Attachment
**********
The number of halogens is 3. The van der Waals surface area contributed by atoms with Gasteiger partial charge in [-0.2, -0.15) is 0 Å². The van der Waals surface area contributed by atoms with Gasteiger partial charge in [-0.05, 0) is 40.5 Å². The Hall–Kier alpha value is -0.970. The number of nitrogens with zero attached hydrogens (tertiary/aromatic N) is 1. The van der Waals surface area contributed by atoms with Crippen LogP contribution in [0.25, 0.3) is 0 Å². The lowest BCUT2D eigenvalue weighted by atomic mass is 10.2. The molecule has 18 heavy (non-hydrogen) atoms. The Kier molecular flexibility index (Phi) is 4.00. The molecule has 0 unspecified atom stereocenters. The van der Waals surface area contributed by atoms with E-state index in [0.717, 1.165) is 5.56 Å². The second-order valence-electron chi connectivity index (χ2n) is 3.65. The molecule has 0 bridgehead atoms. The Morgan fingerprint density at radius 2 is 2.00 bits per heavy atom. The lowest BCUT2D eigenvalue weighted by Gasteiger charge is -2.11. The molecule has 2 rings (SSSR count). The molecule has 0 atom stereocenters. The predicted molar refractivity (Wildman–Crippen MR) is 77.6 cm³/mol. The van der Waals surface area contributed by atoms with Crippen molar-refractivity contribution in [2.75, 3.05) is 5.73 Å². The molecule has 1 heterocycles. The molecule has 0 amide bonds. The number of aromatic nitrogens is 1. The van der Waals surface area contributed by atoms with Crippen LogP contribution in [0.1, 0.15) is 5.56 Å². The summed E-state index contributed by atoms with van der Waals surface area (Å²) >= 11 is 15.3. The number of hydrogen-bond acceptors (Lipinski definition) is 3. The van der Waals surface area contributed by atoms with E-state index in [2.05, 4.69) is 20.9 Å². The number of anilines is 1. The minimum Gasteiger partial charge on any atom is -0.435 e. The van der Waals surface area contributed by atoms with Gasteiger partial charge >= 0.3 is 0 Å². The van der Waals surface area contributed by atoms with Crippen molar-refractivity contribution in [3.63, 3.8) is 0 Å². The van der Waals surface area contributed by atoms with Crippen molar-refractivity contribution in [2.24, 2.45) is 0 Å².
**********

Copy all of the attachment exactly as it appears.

The number of halogens is 3. The van der Waals surface area contributed by atoms with Gasteiger partial charge in [-0.2, -0.15) is 0 Å². The van der Waals surface area contributed by atoms with Gasteiger partial charge in [-0.05, 0) is 40.5 Å². The Hall–Kier alpha value is -0.970. The number of nitrogens with zero attached hydrogens (tertiary/aromatic N) is 1. The van der Waals surface area contributed by atoms with Crippen LogP contribution in [0.25, 0.3) is 0 Å². The lowest BCUT2D eigenvalue weighted by atomic mass is 10.2. The molecule has 18 heavy (non-hydrogen) atoms. The Kier molecular flexibility index (Phi) is 4.00. The molecule has 0 unspecified atom stereocenters. The van der Waals surface area contributed by atoms with E-state index in [0.717, 1.165) is 5.56 Å². The second-order valence-electron chi connectivity index (χ2n) is 3.65. The molecule has 0 bridgehead atoms. The Morgan fingerprint density at radius 2 is 2.00 bits per heavy atom. The lowest BCUT2D eigenvalue weighted by Gasteiger charge is -2.11. The molecule has 2 rings (SSSR count). The molecule has 0 atom stereocenters. The predicted molar refractivity (Wildman–Crippen MR) is 77.6 cm³/mol. The van der Waals surface area contributed by atoms with Crippen molar-refractivity contribution in [2.75, 3.05) is 5.73 Å². The molecule has 1 heterocycles. The molecule has 0 amide bonds. The number of aromatic nitrogens is 1. The van der Waals surface area contributed by atoms with Crippen LogP contribution in [0.1, 0.15) is 5.56 Å². The summed E-state index contributed by atoms with van der Waals surface area (Å²) >= 11 is 15.3. The number of hydrogen-bond acceptors (Lipinski definition) is 3. The van der Waals surface area contributed by atoms with E-state index in [2.05, 4.69) is 20.9 Å². The number of anilines is 1. The minimum Gasteiger partial charge on any atom is -0.435 e. The van der Waals surface area contributed by atoms with Gasteiger partial charge >= 0.3 is 0 Å². The van der Waals surface area contributed by atoms with Crippen molar-refractivity contribution in [3.63, 3.8) is 0 Å². The van der Waals surface area contributed by atoms with Crippen molar-refractivity contribution in [2.24, 2.45) is 0 Å².